An extension of the literary activity under this religious urge produced two important branches of Jain writings, the ascetic, gnomic and didactic poetry and the vast amount of narrative literature (Katha). This took in hand also the development of prose, in which Hindu writers lagged behind. From religious narratives, the Jains went into Mahakavya-s and Khandakavya-s, Sataka-s, etc. all of which count as legitimate parts of Sanskrit literature.

In their meeting with the Hindu philosophers, the J ains found that they had to turn to Sanskrit; at the same time, some leading Brahmin scholars and intellectuals became Jain, as it happened also in the case of Buddhism. This taking to Sanskrit had as its own incidental product the Jain peculiarities in the Sanskrit diction and growth of Jain works on Sanskrit gram- mar. In grammar, prosody, lexicography, poetics and dramaturgy, the Jains made more or less common cause with Hindu writers; they adopted the prevailing theories of poetry and drama, but as I have shown elsewhere. they and the Buddhists perhaps were indirectly res- ponsible for the acceptance of Santa as a separate Rasa; and it is in the realm of plays of Santa Rasa themes that the Jain contributions to drama Iie."

In Katha-s and Kavya-s, and in commentarial writings, the Jains showed their all round erudi- tion so that the side-lights thrown by Jain writings in these fields are of immense cultural, historical and bibliographical value. They vied with Brahmanical authors in recondite productions, in tours de force, the poems employing slesa and embodying two or multiple themes (aneka-samdhana). And they not only excelled in this line but even overdid it.

Ascetic discipline, cultivation of knowledge and devotion to literary pursuits produced among the Jains a large number of polymaths who were prolific and versatile; Hemacandra, styled "Kalikalasarvajna’ is only the foremost example; there were several others like Haribhadra.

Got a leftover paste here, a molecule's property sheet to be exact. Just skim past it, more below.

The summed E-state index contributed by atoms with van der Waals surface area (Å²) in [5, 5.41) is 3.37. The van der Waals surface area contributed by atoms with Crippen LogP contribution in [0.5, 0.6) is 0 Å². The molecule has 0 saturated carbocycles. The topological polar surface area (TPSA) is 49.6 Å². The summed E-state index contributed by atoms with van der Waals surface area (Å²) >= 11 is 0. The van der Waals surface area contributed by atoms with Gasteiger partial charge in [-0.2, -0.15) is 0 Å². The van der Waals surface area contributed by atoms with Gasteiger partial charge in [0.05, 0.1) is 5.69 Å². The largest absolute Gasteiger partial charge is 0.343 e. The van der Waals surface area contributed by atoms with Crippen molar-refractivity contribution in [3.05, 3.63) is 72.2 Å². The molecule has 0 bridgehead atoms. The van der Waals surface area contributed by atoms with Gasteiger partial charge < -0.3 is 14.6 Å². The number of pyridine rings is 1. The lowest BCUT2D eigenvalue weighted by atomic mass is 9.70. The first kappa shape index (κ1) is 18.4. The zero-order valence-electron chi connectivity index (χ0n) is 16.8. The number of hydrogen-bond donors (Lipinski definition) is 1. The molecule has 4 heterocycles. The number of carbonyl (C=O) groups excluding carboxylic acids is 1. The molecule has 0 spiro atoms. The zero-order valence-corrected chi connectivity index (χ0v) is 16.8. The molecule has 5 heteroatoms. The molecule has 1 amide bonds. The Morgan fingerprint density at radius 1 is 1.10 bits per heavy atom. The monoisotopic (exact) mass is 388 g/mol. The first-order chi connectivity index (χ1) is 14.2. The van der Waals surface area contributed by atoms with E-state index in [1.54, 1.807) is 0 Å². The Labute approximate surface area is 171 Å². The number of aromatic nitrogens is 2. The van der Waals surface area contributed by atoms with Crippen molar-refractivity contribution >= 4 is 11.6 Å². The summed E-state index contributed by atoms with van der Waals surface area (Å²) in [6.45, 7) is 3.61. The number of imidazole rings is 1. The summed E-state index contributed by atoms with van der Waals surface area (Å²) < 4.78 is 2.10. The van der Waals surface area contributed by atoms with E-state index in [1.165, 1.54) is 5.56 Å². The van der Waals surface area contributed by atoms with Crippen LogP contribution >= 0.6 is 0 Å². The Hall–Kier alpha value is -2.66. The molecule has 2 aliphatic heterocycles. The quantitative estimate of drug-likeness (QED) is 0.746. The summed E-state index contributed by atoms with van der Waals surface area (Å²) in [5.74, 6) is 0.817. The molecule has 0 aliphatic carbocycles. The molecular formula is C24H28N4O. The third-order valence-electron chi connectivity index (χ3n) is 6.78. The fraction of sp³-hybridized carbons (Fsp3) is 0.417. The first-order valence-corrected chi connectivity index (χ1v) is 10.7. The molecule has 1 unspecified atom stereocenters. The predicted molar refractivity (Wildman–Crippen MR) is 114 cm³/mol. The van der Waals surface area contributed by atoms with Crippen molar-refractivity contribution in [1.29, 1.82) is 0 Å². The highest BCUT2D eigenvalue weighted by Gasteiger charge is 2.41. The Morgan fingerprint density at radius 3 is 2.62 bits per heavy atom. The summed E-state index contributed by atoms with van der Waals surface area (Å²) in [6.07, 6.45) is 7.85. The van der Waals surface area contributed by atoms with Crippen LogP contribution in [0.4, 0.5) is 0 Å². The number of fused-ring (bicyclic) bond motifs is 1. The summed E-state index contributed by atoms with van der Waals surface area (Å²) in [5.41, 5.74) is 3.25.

CONTENTS

 

  PAGE
PREFACE v
INTRODUCTION BY V. RAGHAVAN vii
GUSTAV ROTH  
  Notes on the Pamca-Namokkara-Parama-Mangala in Jaina Literature 1
MOHAN LAL MEHTA  
  Contribution of Jainism to Indian Philosophy 19
V. P. JOHARAPURKAR  
  The Bagheravala-s 27
KLAUS FISCHER  
  Flat Geilings and Radial Vaults in Jaina Temples:
Images of Heaven.
32
K. R. NORMAN  
  Gausarana-Painnaya: An Edition and Translation 44
A. N. UPADHYE  
  Bandika-Harivarsa 60
BANSIDHAR BHATT  
CHANDRABHAL TRIPATHI  
  Tattvartha Studies I-II 64
UMAKANT P. SHAH  
  The Jaina Monk kalakacarya: A Historical Figure 84
COLETTE CAILLAT  
  Sur Les Doctrines Medicales Du Tandulaveyaliya 102
N. M. KANSARA  
  The Yoga in the Bhagavadgita and in Yasovijaya's Adhyatmasara 115
LUDWIK STERNBACH  
  On the Jaina Katharatnakara of Hemavijaya 145
V. RAGHAVAN  
  Jain works and Indian Culture: Some Jottings 208
Some Gems of Sayings of Jain Saints and Mystics 225
VIDYUT AKLUJKAR  
  Sabdabrahmollasa of Udayaprabha 229
CONTRIBUTORS 241

Sample Pages